News In Briefs: The Soaraway Special

Well, it’s tricky writing a news digest when there’s only been one story this week, but I guess I should try. The trick is going to be in keeping it short…

The theme of today’s briefscast will be GOODBYE.

The voicemail hacking saga, which yesterday swallowed the News Of The World, and the arrest today of it’s old editor Andy Coulson, is the story that just keeps on giving. You don’t shake a can of fizzy for this long and expect it to stay quiet when you finally pop the top. Closing the venerable red-top is harsh but kind of understandable, given the fact that it was shedding advertisers like a bad case of dandruff and facing a ruinous readership boycott. However, given the fact that NOTW staff had already been “consulted” (shouted at by Rebekah Brookes from a safe balcony) about a merger with The Sun, what we have is a cross between a protective smokescreen for the favoured few and a rebranding exercise for New International’s Sunday tabloid. Bear in mind as well that closing the paper means that, according to the New York Times at least, Murdoch has the right to seal and possibly destroy it’s archives. If there are further revelations waiting to bubble up to the surface, shuttering the title could be a neat way of making sure they never come to light.

Anyway, the story rolls on. Sun sub-editors have come out on strike in solidarity, which could give curious readers the first chance to see long sentences and proper grammar in the paper for a long time. Maybe the friendly philosopher-quoting girls on page Three could help out. I’m sure they could use some spare cash to help replace the worn-out rags in their wardrobe.

This column awaits calls to boycott other News International titles with interest, while waving a flag saying “Boycott News International.” What the affair will mean for a Prime Minister that has closely aligned himself with an increasingly toxic group of friends is another story, and one that is going to be a lot of fun to watch.

Space News, as an attempt to get as far away from the Horror At Wapping as possible. Today marks the final flight of the Space Shuttle, after thirty-five years of triumph and tragedy. It’s a sad day. The Shuttle program was crippled with flaws and technical problems, and was hideously over-specced and over-priced. But by making manned spaceflight a common-place, if not everyday occurrence, it brought us that little bit closer to the dream of orbital rides for all. The closure of the program opens the field up for private companies to take up the slack.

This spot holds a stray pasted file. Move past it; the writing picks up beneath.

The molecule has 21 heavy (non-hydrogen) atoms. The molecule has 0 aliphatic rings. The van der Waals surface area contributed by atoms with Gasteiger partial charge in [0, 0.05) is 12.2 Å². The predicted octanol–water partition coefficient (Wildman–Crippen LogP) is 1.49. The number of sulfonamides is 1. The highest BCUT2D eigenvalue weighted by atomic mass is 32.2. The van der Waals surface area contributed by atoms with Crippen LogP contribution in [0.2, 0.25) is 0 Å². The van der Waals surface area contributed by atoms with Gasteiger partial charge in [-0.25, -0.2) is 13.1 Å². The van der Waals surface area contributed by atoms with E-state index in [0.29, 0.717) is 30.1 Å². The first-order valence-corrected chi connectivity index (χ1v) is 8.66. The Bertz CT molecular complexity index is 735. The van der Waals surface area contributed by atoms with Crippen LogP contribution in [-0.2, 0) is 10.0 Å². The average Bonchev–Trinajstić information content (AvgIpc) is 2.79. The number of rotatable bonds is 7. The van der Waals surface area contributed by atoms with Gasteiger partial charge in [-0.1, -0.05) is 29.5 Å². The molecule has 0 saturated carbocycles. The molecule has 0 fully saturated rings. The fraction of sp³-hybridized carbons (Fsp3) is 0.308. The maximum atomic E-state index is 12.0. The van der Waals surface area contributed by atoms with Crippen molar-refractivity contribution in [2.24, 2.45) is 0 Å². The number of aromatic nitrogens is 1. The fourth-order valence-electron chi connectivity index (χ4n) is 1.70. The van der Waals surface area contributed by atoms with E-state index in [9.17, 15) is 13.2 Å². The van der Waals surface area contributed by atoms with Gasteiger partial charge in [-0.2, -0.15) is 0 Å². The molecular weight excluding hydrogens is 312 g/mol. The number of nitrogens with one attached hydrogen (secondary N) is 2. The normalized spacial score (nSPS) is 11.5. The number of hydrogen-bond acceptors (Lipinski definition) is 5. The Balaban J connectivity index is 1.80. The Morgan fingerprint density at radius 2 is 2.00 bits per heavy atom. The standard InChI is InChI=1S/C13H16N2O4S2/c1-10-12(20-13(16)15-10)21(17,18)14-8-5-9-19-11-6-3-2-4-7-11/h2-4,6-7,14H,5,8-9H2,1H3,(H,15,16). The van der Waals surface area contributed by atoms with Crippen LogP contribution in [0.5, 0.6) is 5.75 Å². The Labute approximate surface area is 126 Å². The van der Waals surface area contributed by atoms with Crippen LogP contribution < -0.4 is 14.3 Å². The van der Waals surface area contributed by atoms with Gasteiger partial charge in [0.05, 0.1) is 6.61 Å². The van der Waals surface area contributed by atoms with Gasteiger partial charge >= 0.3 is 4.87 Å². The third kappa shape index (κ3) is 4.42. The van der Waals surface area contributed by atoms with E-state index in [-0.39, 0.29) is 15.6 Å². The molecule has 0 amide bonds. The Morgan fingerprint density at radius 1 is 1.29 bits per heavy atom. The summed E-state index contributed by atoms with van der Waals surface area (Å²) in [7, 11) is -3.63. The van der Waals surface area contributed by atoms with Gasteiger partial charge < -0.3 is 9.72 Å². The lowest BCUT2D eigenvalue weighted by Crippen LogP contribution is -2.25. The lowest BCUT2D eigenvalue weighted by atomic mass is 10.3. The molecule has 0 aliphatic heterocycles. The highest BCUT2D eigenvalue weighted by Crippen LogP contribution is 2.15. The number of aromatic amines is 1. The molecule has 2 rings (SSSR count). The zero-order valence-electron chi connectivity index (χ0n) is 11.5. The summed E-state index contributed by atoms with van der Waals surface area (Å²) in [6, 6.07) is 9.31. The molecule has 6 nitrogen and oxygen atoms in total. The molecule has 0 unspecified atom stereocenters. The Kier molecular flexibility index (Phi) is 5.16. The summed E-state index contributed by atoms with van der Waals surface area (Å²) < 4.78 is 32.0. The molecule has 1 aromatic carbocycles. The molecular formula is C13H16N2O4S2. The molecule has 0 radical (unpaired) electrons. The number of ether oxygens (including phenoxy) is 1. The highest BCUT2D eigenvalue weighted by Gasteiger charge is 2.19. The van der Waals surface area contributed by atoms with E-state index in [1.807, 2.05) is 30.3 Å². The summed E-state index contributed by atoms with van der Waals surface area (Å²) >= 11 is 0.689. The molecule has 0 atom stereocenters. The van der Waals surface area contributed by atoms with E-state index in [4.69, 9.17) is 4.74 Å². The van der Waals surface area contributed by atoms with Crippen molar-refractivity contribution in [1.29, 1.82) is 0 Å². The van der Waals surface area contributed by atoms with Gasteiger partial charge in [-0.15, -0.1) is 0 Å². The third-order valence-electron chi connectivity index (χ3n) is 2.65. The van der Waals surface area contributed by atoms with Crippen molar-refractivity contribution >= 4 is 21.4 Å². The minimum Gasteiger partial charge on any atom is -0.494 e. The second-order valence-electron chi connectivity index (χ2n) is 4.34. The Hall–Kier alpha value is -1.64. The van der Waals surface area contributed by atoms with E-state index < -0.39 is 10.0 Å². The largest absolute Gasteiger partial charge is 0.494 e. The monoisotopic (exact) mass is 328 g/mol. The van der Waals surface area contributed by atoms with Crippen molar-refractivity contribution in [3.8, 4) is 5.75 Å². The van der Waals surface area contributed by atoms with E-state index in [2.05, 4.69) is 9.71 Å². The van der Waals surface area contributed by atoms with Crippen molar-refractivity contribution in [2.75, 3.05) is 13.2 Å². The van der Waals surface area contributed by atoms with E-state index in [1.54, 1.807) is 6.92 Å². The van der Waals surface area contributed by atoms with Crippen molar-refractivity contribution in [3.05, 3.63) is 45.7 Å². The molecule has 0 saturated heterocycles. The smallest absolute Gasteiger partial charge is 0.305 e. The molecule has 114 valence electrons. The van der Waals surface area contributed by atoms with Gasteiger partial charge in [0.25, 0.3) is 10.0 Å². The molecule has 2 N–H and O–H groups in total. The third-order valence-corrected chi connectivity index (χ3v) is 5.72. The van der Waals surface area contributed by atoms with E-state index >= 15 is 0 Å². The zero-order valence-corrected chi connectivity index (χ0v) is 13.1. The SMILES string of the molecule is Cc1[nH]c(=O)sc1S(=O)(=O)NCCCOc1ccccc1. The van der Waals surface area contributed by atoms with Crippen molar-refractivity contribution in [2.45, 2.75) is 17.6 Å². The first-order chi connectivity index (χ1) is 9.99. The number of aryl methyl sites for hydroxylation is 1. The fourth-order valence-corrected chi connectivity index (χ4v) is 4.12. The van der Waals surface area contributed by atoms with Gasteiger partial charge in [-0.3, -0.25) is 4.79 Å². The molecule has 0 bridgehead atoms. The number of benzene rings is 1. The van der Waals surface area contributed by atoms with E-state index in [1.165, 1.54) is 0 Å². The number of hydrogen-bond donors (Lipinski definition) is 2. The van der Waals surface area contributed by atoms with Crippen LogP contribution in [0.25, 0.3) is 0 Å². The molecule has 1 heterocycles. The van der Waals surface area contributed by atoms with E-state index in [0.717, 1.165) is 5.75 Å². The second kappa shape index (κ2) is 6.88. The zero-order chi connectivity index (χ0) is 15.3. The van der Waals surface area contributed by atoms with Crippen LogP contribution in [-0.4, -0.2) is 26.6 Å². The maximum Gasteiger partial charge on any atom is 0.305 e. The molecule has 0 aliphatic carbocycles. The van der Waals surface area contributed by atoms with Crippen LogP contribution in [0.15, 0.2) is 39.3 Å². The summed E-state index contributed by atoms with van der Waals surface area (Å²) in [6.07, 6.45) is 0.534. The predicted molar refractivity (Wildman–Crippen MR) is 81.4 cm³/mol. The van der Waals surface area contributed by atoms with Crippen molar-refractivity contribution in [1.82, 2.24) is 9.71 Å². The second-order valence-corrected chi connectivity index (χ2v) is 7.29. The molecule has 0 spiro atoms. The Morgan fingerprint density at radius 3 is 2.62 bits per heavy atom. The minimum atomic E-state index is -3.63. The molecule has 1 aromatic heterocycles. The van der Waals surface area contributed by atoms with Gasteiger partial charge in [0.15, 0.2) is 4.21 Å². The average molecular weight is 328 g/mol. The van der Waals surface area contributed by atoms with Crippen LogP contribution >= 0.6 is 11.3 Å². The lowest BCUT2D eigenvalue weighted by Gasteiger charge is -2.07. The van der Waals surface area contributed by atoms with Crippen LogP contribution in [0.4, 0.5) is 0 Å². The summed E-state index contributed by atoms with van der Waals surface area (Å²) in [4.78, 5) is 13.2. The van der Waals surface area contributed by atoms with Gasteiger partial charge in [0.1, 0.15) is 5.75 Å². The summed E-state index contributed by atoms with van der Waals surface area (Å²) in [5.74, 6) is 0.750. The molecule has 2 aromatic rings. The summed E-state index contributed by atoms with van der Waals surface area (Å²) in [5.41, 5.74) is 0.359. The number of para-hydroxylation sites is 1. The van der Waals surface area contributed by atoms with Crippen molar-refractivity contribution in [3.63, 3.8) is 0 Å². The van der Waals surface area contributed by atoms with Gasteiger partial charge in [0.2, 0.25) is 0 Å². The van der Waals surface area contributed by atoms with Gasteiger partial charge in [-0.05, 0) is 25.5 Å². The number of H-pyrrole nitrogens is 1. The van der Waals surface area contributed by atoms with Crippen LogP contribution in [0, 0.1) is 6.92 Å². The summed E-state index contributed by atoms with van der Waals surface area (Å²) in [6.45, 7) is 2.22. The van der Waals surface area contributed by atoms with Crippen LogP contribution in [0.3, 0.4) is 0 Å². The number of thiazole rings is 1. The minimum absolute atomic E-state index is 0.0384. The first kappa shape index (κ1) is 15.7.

I’m no fan of privatisation, but NASA has long been perceived as slow and expensive. The space jockeys and pioneers camped out in the Mojave desert and Florida can do cheap, quick and dirty experimentation, and the sub-orbital planes and stripped down rockets they’re building are generating a hell of a lot of interest. One company have already negotiated the right to take-off and land at Kennedy, making it a commercial spaceport. And if there’s one thing we need more of in this most scientifictional of centuries, it’s more commercial spaceports. Like the early aviators of the twentieth century, risk and experimentation at low cost will drive spaceflight forwards at incredible rates. Expect cool explosions and daring exploits from those magnificent men and women in their rocket machines.

Meanwhile, in London’s slightly shabby Leicester Square, a tent city has sprung up as Harry Potter fans gather to pay tribute and get a last glimpse of their heroes. The release of the final Potter film will be a bittersweet moment for many, especially Fox, who are waving bye-bye to a billion dollar revenue stream. Whatever you might think of Happy, Roy, Herman and co, it has a loyal and massive fanbase that no other franchise comes close to matching. When the best Fox have to offer on that front are 3D reworkings of the Star Wars movies, you can see the problem. This is probably more of a bother to Murdoch than the loss of a British paper which contributes less than a twentieth of the cash that a single Potter will bring in. No wonder the guy looks like a pickled walnut chewing a bulldog these days.

That’s been this weeks News In Briefs, brought to you today by my rainbow-stripe on black M&S specials. Support and freedom of movement have never looked so good.

Have a weekend, Readership.

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Rob

Writer. Film-maker. Cartoonist. Cook. Lover.

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